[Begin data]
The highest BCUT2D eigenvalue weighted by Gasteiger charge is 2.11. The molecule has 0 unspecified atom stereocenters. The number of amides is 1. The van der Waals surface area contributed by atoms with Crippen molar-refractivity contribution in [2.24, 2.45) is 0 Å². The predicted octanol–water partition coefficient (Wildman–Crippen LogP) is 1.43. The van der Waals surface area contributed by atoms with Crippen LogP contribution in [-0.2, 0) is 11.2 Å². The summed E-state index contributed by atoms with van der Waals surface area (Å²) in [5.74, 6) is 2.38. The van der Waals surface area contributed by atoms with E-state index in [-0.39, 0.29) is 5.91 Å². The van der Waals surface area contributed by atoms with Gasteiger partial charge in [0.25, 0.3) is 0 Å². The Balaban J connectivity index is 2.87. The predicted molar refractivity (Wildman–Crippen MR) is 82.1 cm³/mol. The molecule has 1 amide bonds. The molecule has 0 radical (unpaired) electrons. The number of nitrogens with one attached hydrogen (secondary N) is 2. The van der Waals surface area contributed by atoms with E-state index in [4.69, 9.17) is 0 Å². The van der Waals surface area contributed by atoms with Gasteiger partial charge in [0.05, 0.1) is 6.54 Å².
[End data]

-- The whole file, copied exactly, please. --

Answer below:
The highest BCUT2D eigenvalue weighted by Gasteiger charge is 2.11. The molecule has 0 unspecified atom stereocenters. The number of amides is 1. The van der Waals surface area contributed by atoms with Crippen molar-refractivity contribution in [2.24, 2.45) is 0 Å². The predicted octanol–water partition coefficient (Wildman–Crippen LogP) is 1.43. The van der Waals surface area contributed by atoms with Crippen LogP contribution in [-0.2, 0) is 11.2 Å². The summed E-state index contributed by atoms with van der Waals surface area (Å²) in [5.74, 6) is 2.38. The van der Waals surface area contributed by atoms with E-state index in [-0.39, 0.29) is 5.91 Å². The van der Waals surface area contributed by atoms with Gasteiger partial charge in [0.25, 0.3) is 0 Å². The Balaban J connectivity index is 2.87. The predicted molar refractivity (Wildman–Crippen MR) is 82.1 cm³/mol. The molecule has 1 amide bonds. The molecule has 0 radical (unpaired) electrons. The number of nitrogens with one attached hydrogen (secondary N) is 2. The van der Waals surface area contributed by atoms with E-state index in [4.69, 9.17) is 0 Å². The van der Waals surface area contributed by atoms with Gasteiger partial charge in [0.05, 0.1) is 6.54 Å².